By : ZULKIFLI MOHAMAD
A traditional dance performance presented by the Petronas Performing Arts Group.
By and large, ZULKIFLI MOHAMAD is impressed with the performances of the Petronas Performing Arts Group in Gema & Rasa, which featured new choreography and works. And yet, something’s amiss.
IT is a nice feeling going to the Dewan Filharmonik Petronas, home of the Malaysian Philharmonic Orchestra (MPO), to watch a traditional dance performance.
It gives the impression that Petronas has been contributing to the preservation, development and promotion of Malaysian culture.
It also gives the idea that traditional local performances have reached a level alongside the acclaimed performances of the MPO.
It is a rare treat to watch a traditional dance performance in Kuala Lumpur these days, unless you go to Saloma Bistro and Restaurant where you dine with busloads of tourists.
Performances of the traditional kind have, over the years, been reduced to being part of tourist packages; not that we should avoid eating with guests from abroad, but such presentations cater to a particular audience and with a different purpose altogether.
Gema & Rasa promised spellbinding performances, with new choreography and premiered works by the talented artistes of the Petronas Performing Arts Group (PPAG).
The PPAG presented 10 young choreographers in new works, blended and inspired by traditional Malay forces such as the asli, inang, joget, masri, Borneo ethnic and Indian classical and Chinese dances.
Under the capable hands of producer Hartini Abdullah, Gema & Rasa raised the platform for young artistes to present their talents in choreography and music.
Hartini’s noble intention aside, the existence of PPAG itself is indeed crucial in preserving our heritage in the arts.
After almost two decades, it has produced many important dance and cultural works such as Raja Sakti, Payung Mahkota, Puteri Gunung Ledang, Malim Deman, and mak yong productions with Seniman Negara Khadijah Awang in Raja Muda and Raja Besar.
PPAG has also developed its repertoire in contemporary dance with productions such as Mahsuri and Raja Bersiung as well as Malay musical theatre with the performance of Usman Awang’s work Uda dan Dara, directed by Datuk Rahim Razali.
The 10 new traditional dance works performed that night were Jaran Anyaman, Inang Capai, Tari Aduhai Sayang, Varissha, Rejang Be’ah, Tari Gobek, Nguntik Io, Qian Yi, Masri Zafarina and Joget Adik Manis.
Meanwhile, the five newly composed songs — Seloka Kasih, Pupus, Kasih Dalam Kenangan, Diamku Ke Sana and Terlupa, Luka — were blends of creative works that drew influences from the Malay asli and pop genres.
The sing-song format of lagu puisi was adopted in Pupus, not something you hear every day.
Then there was Kasih Dalam Kenangan, composed by Mohd Rashid Dahari — a special tribute to quintessential corporate figure Tan Sri Azizan Zainal Abidin — who died five years ago.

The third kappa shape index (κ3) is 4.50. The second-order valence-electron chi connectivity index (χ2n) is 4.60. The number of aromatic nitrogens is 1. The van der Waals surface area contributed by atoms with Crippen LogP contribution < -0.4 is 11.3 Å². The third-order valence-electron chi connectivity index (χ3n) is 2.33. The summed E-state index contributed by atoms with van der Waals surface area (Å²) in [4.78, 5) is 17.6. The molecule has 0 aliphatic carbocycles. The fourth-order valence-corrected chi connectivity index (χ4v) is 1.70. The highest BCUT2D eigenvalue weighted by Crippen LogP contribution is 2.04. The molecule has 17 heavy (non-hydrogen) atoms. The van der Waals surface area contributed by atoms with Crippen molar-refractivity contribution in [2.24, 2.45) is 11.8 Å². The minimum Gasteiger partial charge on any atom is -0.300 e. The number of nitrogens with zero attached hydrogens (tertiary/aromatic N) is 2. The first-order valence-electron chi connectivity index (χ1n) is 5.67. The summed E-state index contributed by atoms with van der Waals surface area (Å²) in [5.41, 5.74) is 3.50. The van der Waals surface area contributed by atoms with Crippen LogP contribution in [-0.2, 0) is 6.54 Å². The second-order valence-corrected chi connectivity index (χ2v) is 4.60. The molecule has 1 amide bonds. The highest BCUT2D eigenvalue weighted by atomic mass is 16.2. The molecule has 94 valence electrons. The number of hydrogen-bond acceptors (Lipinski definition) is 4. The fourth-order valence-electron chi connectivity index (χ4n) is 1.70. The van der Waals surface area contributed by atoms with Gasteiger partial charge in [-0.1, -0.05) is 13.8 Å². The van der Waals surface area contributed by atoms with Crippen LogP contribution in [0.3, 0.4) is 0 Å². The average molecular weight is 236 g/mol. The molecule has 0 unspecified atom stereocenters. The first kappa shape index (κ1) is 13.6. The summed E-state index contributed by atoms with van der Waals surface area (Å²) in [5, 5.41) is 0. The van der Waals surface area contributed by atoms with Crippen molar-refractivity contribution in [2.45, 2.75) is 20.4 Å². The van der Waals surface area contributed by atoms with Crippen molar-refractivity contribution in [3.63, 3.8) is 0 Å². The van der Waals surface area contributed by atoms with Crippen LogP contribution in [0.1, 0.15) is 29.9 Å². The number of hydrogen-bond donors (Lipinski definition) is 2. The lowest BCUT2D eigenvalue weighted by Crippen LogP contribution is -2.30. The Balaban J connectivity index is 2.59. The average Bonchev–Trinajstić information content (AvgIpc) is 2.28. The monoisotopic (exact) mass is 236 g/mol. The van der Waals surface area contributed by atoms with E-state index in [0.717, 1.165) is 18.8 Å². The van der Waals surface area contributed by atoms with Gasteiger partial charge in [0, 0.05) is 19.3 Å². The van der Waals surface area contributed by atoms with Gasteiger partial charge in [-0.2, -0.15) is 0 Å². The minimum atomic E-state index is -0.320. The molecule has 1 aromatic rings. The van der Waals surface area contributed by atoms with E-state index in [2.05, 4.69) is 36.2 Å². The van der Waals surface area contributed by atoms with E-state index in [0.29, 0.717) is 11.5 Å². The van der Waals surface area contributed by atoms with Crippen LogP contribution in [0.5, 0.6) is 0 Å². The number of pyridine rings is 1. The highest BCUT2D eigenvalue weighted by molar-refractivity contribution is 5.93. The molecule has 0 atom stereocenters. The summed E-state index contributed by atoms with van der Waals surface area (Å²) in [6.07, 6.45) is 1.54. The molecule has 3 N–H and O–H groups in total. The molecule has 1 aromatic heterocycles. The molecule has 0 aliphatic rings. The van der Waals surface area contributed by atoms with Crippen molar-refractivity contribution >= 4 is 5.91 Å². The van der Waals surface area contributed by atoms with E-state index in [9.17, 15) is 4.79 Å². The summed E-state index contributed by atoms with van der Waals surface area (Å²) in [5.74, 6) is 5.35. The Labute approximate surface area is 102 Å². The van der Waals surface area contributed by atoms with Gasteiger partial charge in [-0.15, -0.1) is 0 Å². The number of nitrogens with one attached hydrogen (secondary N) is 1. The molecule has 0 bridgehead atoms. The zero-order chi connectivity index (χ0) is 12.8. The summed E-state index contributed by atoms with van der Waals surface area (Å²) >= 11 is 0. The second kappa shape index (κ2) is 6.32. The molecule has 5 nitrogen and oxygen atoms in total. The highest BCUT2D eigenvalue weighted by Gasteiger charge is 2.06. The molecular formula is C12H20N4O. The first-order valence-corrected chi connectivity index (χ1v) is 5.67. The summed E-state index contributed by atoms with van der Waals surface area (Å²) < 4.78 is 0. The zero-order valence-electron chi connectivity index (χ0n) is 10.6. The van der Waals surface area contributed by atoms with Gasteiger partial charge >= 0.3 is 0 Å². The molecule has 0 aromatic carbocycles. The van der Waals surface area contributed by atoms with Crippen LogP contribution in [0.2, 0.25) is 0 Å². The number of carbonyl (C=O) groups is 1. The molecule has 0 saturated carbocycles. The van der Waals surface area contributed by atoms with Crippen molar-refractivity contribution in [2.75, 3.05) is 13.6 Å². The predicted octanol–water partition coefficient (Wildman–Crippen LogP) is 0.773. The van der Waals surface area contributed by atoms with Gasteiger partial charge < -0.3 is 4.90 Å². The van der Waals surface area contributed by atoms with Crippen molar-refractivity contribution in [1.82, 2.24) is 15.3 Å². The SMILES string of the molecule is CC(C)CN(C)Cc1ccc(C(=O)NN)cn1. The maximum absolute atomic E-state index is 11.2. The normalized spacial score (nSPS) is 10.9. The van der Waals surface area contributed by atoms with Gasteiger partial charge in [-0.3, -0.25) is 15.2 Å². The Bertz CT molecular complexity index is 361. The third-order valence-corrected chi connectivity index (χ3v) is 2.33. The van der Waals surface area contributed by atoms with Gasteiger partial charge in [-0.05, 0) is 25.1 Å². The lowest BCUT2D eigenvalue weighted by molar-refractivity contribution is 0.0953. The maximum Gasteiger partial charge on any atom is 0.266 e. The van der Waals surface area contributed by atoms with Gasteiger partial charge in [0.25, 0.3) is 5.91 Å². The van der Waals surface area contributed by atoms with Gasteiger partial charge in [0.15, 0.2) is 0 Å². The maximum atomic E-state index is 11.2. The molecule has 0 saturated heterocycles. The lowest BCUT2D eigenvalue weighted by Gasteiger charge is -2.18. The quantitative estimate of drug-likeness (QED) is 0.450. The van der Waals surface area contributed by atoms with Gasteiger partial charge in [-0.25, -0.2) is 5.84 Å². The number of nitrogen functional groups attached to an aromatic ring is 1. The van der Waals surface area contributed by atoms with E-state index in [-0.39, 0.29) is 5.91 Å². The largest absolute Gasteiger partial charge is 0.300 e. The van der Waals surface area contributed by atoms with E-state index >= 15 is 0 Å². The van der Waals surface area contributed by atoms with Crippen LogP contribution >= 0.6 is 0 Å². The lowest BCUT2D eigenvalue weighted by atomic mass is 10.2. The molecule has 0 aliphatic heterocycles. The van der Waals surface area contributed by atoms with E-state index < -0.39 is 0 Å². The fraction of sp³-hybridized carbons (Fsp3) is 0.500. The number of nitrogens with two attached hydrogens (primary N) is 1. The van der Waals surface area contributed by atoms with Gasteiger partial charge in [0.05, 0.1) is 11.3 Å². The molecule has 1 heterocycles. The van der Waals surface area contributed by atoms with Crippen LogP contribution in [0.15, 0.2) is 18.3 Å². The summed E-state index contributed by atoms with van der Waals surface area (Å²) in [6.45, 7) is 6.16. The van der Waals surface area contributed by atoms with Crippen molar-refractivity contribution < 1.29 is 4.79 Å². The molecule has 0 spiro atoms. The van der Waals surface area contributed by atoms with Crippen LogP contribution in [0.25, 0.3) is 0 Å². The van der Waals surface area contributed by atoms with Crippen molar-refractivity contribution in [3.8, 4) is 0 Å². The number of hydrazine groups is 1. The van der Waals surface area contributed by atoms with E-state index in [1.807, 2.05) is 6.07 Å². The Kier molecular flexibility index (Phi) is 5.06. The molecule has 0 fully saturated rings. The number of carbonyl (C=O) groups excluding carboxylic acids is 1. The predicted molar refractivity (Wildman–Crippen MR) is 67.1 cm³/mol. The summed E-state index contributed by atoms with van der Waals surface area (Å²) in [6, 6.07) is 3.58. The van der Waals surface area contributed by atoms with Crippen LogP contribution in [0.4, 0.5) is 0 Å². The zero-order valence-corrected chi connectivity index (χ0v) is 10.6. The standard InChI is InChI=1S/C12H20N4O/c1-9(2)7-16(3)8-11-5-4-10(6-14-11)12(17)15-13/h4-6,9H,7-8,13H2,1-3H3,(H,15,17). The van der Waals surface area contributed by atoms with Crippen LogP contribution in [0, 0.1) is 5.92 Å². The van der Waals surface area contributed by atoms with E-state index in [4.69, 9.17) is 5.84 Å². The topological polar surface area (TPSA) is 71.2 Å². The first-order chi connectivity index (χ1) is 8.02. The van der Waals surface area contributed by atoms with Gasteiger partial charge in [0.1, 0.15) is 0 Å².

Diamku Ke Sana, by Ahmad Muriz Che Rose, was dedicated to the young victims of Gaza. The intention was good, but having it in a dazzling show with traditional dance and music performances made it a bit awkward.
At this point, it seemed that Gema & Rasa tried to cover too many things in one show. Maybe its direction as a variety show has got something to do with the many aspects of performances, but I felt that it deserved a clearer artistic direction and dramaturgy.
Presenting traditional dance works from various ethnic groups in Malaysia is commendable but one has to be careful with creating “new” traditional work or contemporary work based on tradition.
The wrong understanding and use of costumes, accessories and dance gestures will only result in the show being kitsch.
Each ethnic group has its own cultural right, part of the reason why one has to be sensitive about mixing things of different cultures, especially when one maintains the same name for a dance such as Rejang Be’ah.
That night, unfortunately, the piece suffered from misinterpretation of the finer details at the hands of the choreographer.
I think one should change the title of the dance when one has interfered with its philosophy and intention.
As a performance group supported by the wealth of the national petroleum company, evolving into the third millennium, PPAG members should aspire to be a national dance company based on indigenous dances, similar to what the Philippines has produced in the 1970s with the Bayanihan Dance.
And with the big line-up in indigenous music orchestra, PPAG should have already become a well-known group of musicians producing and composing music based on our rich sources such as ghazal, gamelan, wayang, keroncong or even muzik asli.
The writer teaches Arts and Culture Theories at Akedemi Seni Budaya dan warisan kebangsaan and is active in the development of tradition-based performance and promotion of contemporary arts.